The researchers said that while this is not the first interventional study on the effects of probiotics in patients with T2DM, this study protocol addressed previously noted trial concerns about study duration and use of multiple strains. As is seen here, the 6-month trial period was important to observe changes.

“Previous studies have tried to evaluate the beneficial effects of probiotics in T2DM with the ultimate cardiometabolic benefits requiring more than 3 months, with our study suggesting 6-month follow up may highlight promising findings,” the researchers wrote.

What accounts for the results? The researchers believe that the reduction in systemic endotoxin level in probiotic group may be because probiotics alter the gut microbiome and “act as competitive inhibition with other bacterial components via adherence to the mucosa and epithelium, strengthen the intestinal epithelial barrier function.” This translates to reduced circulating endotoxin, and modification of the immune response in favor of the host. They also noted that the use of eight strains likely provided a cumulative effect on changes to the gut and were strengthen by the longer duration of intervention.

The authors acknowledge limitations of the study. For instance, they did not see successful colonization of probiotics in the intestinal tract, though the absence of gut microbiome data does not necessarily mean absence of efficacy, they noted. “The study also had a low response rate, partly because majority of the patients who initially showed interest to participate declined to continue after a few days, probably because the concept of ingesting live bacteria to improve metabolic status is relatively unheard of in this part of the world,” they concluded.

“We were delighted that Omni-Biotic Hetox was identified as the treatment probiotic for this unique 6-month study in naïve T2DM patients. The findings including decreased endotoxin load, improved insulin sensitivity and glycemic control, in addition to a positive shift in cholesterol parameters, provide encouraging data-based evidence in support of the many positive outcomes reported by practitioners,” the Omni-Biotics Team noted.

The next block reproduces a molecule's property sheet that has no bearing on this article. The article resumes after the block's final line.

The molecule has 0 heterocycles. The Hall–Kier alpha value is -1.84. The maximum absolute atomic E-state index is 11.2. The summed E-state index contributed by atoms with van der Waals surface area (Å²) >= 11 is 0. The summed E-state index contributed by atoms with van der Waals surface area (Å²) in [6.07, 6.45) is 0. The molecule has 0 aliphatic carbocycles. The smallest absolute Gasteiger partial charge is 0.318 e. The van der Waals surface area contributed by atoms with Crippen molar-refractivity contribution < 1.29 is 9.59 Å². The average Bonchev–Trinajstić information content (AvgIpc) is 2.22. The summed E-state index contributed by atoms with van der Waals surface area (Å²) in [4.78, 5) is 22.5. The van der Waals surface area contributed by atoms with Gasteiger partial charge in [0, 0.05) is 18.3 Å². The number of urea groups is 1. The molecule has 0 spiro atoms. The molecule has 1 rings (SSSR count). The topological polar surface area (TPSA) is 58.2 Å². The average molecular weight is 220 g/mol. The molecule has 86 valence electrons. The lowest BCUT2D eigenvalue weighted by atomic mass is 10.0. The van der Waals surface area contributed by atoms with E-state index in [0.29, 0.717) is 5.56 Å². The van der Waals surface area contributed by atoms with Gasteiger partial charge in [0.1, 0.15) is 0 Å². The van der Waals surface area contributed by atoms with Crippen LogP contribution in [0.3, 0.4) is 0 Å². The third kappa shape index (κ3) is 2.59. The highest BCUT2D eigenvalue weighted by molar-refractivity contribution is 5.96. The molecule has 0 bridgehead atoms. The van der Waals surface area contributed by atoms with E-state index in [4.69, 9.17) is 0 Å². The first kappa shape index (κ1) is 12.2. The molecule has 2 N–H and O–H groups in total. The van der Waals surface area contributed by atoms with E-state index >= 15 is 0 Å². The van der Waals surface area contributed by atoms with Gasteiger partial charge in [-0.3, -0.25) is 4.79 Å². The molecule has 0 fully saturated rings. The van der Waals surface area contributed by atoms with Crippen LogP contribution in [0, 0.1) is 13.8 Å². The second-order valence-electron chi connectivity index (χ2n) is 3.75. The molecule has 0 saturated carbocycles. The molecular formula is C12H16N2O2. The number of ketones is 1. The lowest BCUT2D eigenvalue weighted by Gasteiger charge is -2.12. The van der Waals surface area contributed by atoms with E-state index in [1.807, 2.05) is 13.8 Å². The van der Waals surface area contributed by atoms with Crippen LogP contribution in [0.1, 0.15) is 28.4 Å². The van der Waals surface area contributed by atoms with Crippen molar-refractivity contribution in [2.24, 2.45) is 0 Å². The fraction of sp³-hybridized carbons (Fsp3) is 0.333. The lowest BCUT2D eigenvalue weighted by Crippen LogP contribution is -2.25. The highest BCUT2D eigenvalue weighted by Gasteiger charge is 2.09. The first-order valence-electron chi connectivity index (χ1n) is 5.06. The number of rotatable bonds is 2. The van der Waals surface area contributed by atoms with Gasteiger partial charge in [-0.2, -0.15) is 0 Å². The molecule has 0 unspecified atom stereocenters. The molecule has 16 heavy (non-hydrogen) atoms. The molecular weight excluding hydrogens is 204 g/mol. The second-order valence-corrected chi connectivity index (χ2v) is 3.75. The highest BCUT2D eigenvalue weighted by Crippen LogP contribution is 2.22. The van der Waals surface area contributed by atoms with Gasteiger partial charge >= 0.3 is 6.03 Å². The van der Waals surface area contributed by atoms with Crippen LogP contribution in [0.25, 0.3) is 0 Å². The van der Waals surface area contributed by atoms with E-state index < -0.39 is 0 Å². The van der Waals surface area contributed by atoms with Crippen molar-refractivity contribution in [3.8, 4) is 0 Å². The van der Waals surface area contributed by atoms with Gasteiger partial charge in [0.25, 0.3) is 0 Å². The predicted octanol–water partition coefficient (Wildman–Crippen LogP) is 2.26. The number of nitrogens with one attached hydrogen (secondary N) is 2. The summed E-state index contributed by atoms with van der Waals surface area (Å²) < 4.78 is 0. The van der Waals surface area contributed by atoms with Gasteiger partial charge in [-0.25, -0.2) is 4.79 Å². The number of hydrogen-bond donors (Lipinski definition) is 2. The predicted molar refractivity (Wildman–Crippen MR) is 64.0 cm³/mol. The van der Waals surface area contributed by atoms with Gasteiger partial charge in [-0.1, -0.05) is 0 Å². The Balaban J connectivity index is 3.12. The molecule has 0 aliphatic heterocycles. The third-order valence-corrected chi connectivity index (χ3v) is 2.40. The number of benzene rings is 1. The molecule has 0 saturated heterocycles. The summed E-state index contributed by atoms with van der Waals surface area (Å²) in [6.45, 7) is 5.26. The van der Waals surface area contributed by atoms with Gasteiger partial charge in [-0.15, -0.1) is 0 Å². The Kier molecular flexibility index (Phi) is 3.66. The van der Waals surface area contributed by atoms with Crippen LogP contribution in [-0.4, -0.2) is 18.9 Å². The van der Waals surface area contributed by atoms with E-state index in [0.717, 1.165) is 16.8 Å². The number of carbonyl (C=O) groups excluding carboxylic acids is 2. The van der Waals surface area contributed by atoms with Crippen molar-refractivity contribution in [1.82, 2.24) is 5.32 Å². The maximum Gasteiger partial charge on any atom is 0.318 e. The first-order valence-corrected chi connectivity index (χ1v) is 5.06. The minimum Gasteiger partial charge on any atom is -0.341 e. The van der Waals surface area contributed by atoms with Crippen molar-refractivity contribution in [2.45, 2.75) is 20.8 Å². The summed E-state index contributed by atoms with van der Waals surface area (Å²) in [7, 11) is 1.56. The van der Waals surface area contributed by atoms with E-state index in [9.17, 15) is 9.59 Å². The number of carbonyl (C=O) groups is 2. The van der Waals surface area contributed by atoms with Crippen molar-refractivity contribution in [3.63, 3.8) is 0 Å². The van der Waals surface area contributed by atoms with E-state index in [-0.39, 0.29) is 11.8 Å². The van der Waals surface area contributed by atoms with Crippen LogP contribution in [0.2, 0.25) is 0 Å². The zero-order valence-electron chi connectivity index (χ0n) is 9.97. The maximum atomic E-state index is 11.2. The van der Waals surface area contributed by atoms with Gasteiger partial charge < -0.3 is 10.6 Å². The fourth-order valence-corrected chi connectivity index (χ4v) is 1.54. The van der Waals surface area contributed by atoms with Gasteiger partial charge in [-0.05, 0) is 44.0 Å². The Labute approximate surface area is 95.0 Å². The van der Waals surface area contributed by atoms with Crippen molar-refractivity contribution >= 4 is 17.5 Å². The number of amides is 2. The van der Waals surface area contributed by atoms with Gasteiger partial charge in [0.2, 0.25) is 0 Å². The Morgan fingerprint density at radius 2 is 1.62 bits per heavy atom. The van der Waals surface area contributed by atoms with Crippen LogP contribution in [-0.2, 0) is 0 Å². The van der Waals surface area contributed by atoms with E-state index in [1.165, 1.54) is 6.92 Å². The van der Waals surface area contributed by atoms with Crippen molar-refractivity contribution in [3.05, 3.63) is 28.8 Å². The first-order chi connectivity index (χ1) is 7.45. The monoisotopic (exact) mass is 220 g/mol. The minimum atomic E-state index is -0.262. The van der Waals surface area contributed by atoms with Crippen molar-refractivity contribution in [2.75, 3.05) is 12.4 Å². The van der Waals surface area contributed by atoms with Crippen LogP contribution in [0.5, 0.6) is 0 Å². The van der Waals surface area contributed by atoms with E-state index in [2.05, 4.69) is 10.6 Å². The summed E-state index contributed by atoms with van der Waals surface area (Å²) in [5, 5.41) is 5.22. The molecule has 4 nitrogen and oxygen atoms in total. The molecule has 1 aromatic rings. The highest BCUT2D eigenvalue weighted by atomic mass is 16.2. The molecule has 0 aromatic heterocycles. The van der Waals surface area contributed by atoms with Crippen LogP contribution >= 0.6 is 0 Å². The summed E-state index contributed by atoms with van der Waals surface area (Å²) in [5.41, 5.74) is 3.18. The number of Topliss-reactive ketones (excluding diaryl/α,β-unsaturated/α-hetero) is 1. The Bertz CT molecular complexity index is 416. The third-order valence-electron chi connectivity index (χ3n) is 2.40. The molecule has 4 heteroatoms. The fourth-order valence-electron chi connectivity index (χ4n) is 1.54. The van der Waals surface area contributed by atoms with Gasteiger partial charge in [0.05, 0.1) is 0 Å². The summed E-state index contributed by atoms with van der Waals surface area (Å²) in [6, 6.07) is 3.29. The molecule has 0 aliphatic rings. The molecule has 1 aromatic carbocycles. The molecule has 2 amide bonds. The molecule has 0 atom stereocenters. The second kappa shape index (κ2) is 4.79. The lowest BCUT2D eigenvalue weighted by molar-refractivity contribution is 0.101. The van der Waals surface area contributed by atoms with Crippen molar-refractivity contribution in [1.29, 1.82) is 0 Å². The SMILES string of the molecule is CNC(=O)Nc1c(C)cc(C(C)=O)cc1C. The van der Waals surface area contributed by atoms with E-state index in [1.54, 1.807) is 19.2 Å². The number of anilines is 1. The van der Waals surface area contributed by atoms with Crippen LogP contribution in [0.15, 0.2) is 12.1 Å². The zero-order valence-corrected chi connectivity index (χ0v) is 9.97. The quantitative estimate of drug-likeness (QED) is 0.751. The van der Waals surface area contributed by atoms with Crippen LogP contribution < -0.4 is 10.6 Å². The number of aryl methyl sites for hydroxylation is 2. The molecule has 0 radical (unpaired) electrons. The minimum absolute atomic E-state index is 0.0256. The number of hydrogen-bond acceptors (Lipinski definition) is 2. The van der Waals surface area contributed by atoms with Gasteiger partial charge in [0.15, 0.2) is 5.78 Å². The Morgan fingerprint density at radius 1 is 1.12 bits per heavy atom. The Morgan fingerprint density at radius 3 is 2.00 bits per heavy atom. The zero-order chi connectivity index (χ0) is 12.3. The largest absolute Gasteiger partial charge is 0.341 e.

Conclusion/ “A daily multi-strain probiotic supplementation for 6 months can significantly improve HOMA-IR, reduce endotoxin and inflammatory adipokine levels amongst Arab T2DM subjects. The significant improvement in insulin resistance in favor of the probiotics group despite the low sample size and the rigorous analysis performed merit clinical attention. Findings from the study offer important information that will expand our current understanding on how multi-strain probiotic supplements work in the diabetic population arising from a relatively homogenous and understudied ethnic population.”

Source: Sabico S, Al-Mashharawi A, Al-Daghri NM, Wani K, Amer OE, Hussain DS, Ahmed Ansari MG, Masoud MS, Alokail MS, McTernan PG. Effects of a 6-month multi-strain probiotics supplementation in endotoxemic, inflammatory and cardiometabolic status of T2DM patients: A randomized, double-blind, placebo-controlled trial. Clin Nutr. 2019 Aug;38(4):1561-1569. doi: 10.1016/j.clnu.2018.08.009.